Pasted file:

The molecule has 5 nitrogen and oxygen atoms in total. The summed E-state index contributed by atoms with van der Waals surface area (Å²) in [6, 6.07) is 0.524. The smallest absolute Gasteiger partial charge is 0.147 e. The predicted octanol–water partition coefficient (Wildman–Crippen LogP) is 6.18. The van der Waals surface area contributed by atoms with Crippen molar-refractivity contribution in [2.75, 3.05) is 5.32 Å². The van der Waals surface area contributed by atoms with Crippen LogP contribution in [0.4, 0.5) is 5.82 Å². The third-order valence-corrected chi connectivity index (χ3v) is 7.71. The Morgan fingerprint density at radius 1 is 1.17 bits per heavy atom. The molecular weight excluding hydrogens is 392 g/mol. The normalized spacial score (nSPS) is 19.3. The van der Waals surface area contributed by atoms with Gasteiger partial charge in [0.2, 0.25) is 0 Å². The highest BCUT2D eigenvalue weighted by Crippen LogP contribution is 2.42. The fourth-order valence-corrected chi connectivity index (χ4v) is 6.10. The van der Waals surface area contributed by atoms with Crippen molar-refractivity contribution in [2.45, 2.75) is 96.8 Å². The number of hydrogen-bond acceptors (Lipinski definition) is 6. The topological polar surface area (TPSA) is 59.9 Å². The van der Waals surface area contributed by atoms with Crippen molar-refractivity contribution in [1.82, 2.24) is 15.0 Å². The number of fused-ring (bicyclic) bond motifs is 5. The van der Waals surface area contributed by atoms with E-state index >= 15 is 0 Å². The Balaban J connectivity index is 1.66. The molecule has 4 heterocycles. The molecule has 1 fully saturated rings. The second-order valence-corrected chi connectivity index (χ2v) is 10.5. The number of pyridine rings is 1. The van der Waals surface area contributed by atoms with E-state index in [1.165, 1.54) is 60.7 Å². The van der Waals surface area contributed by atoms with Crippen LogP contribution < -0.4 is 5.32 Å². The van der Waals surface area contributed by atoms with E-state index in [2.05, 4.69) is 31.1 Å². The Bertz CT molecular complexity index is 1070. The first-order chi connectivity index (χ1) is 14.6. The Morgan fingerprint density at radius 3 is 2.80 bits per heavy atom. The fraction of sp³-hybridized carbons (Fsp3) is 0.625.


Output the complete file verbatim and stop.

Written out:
The molecule has 5 nitrogen and oxygen atoms in total. The summed E-state index contributed by atoms with van der Waals surface area (Å²) in [6, 6.07) is 0.524. The smallest absolute Gasteiger partial charge is 0.147 e. The predicted octanol–water partition coefficient (Wildman–Crippen LogP) is 6.18. The van der Waals surface area contributed by atoms with Crippen molar-refractivity contribution in [2.75, 3.05) is 5.32 Å². The van der Waals surface area contributed by atoms with Crippen LogP contribution in [0.4, 0.5) is 5.82 Å². The third-order valence-corrected chi connectivity index (χ3v) is 7.71. The Morgan fingerprint density at radius 1 is 1.17 bits per heavy atom. The molecular weight excluding hydrogens is 392 g/mol. The normalized spacial score (nSPS) is 19.3. The van der Waals surface area contributed by atoms with Gasteiger partial charge in [0.2, 0.25) is 0 Å². The highest BCUT2D eigenvalue weighted by Crippen LogP contribution is 2.42. The fourth-order valence-corrected chi connectivity index (χ4v) is 6.10. The van der Waals surface area contributed by atoms with Crippen molar-refractivity contribution in [2.45, 2.75) is 96.8 Å². The number of hydrogen-bond acceptors (Lipinski definition) is 6. The topological polar surface area (TPSA) is 59.9 Å². The van der Waals surface area contributed by atoms with Crippen molar-refractivity contribution in [1.82, 2.24) is 15.0 Å². The number of fused-ring (bicyclic) bond motifs is 5. The van der Waals surface area contributed by atoms with E-state index >= 15 is 0 Å². The Balaban J connectivity index is 1.66. The molecule has 4 heterocycles. The molecule has 1 fully saturated rings. The second-order valence-corrected chi connectivity index (χ2v) is 10.5. The number of pyridine rings is 1. The van der Waals surface area contributed by atoms with E-state index in [1.165, 1.54) is 60.7 Å². The van der Waals surface area contributed by atoms with Crippen LogP contribution < -0.4 is 5.32 Å². The van der Waals surface area contributed by atoms with E-state index in [2.05, 4.69) is 31.1 Å². The Bertz CT molecular complexity index is 1070. The first-order chi connectivity index (χ1) is 14.6. The Morgan fingerprint density at radius 3 is 2.80 bits per heavy atom. The fraction of sp³-hybridized carbons (Fsp3) is 0.625.